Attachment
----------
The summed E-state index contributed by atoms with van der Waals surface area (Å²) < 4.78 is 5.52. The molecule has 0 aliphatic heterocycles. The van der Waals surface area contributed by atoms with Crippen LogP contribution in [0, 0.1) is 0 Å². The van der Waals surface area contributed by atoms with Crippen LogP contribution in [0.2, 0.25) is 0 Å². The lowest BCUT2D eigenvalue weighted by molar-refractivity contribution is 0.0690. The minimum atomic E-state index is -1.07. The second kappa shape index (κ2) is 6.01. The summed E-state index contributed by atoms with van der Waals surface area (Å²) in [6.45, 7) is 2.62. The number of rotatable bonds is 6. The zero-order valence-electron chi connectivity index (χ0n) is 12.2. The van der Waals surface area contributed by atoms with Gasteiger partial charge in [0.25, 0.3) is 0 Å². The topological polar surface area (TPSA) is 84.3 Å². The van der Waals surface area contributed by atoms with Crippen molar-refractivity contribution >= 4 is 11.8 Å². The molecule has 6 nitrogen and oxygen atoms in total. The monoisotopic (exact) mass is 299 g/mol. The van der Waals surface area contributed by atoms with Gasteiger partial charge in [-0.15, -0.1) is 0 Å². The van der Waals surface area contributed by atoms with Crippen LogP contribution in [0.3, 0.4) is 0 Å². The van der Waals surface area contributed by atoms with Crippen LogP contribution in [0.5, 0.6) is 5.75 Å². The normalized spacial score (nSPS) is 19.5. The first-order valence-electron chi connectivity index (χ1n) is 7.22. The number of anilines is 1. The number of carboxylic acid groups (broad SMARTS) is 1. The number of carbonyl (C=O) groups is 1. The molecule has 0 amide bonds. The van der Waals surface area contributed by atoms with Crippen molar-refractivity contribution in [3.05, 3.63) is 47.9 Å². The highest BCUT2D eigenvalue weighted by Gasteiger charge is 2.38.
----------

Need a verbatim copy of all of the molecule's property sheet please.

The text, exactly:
The summed E-state index contributed by atoms with van der Waals surface area (Å²) < 4.78 is 5.52. The molecule has 0 aliphatic heterocycles. The van der Waals surface area contributed by atoms with Crippen LogP contribution in [0, 0.1) is 0 Å². The van der Waals surface area contributed by atoms with Crippen LogP contribution in [0.2, 0.25) is 0 Å². The lowest BCUT2D eigenvalue weighted by molar-refractivity contribution is 0.0690. The minimum atomic E-state index is -1.07. The second kappa shape index (κ2) is 6.01. The summed E-state index contributed by atoms with van der Waals surface area (Å²) in [6.45, 7) is 2.62. The number of rotatable bonds is 6. The zero-order valence-electron chi connectivity index (χ0n) is 12.2. The van der Waals surface area contributed by atoms with Gasteiger partial charge in [0.25, 0.3) is 0 Å². The topological polar surface area (TPSA) is 84.3 Å². The van der Waals surface area contributed by atoms with Crippen molar-refractivity contribution >= 4 is 11.8 Å². The molecule has 6 nitrogen and oxygen atoms in total. The monoisotopic (exact) mass is 299 g/mol. The van der Waals surface area contributed by atoms with Gasteiger partial charge in [-0.15, -0.1) is 0 Å². The van der Waals surface area contributed by atoms with Crippen LogP contribution in [0.3, 0.4) is 0 Å². The van der Waals surface area contributed by atoms with Crippen LogP contribution in [0.5, 0.6) is 5.75 Å². The normalized spacial score (nSPS) is 19.5. The first-order valence-electron chi connectivity index (χ1n) is 7.22. The number of anilines is 1. The number of carboxylic acid groups (broad SMARTS) is 1. The number of carbonyl (C=O) groups is 1. The molecule has 0 amide bonds. The van der Waals surface area contributed by atoms with Crippen molar-refractivity contribution in [3.05, 3.63) is 47.9 Å². The highest BCUT2D eigenvalue weighted by Gasteiger charge is 2.38.